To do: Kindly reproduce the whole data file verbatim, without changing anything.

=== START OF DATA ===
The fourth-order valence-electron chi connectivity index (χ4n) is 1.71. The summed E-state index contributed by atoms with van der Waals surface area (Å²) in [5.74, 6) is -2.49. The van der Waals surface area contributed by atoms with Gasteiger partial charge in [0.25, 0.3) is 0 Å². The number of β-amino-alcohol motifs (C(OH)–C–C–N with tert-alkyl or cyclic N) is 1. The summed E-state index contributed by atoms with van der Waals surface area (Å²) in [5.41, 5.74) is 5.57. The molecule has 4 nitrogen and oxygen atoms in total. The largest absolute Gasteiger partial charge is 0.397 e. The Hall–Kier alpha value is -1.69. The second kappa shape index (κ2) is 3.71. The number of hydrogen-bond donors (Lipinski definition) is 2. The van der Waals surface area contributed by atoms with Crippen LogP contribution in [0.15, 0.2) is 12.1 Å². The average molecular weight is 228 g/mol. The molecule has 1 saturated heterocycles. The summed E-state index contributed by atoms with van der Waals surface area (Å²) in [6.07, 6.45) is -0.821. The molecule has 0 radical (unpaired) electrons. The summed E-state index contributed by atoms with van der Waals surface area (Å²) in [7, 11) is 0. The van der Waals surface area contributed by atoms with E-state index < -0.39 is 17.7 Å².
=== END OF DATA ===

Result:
The fourth-order valence-electron chi connectivity index (χ4n) is 1.71. The summed E-state index contributed by atoms with van der Waals surface area (Å²) in [5.74, 6) is -2.49. The van der Waals surface area contributed by atoms with Gasteiger partial charge in [0.25, 0.3) is 0 Å². The number of β-amino-alcohol motifs (C(OH)–C–C–N with tert-alkyl or cyclic N) is 1. The summed E-state index contributed by atoms with van der Waals surface area (Å²) in [5.41, 5.74) is 5.57. The molecule has 4 nitrogen and oxygen atoms in total. The largest absolute Gasteiger partial charge is 0.397 e. The Hall–Kier alpha value is -1.69. The second kappa shape index (κ2) is 3.71. The number of hydrogen-bond donors (Lipinski definition) is 2. The van der Waals surface area contributed by atoms with Crippen LogP contribution in [0.15, 0.2) is 12.1 Å². The average molecular weight is 228 g/mol. The molecule has 1 saturated heterocycles. The summed E-state index contributed by atoms with van der Waals surface area (Å²) in [6.07, 6.45) is -0.821. The molecule has 0 radical (unpaired) electrons. The summed E-state index contributed by atoms with van der Waals surface area (Å²) in [7, 11) is 0. The van der Waals surface area contributed by atoms with E-state index < -0.39 is 17.7 Å².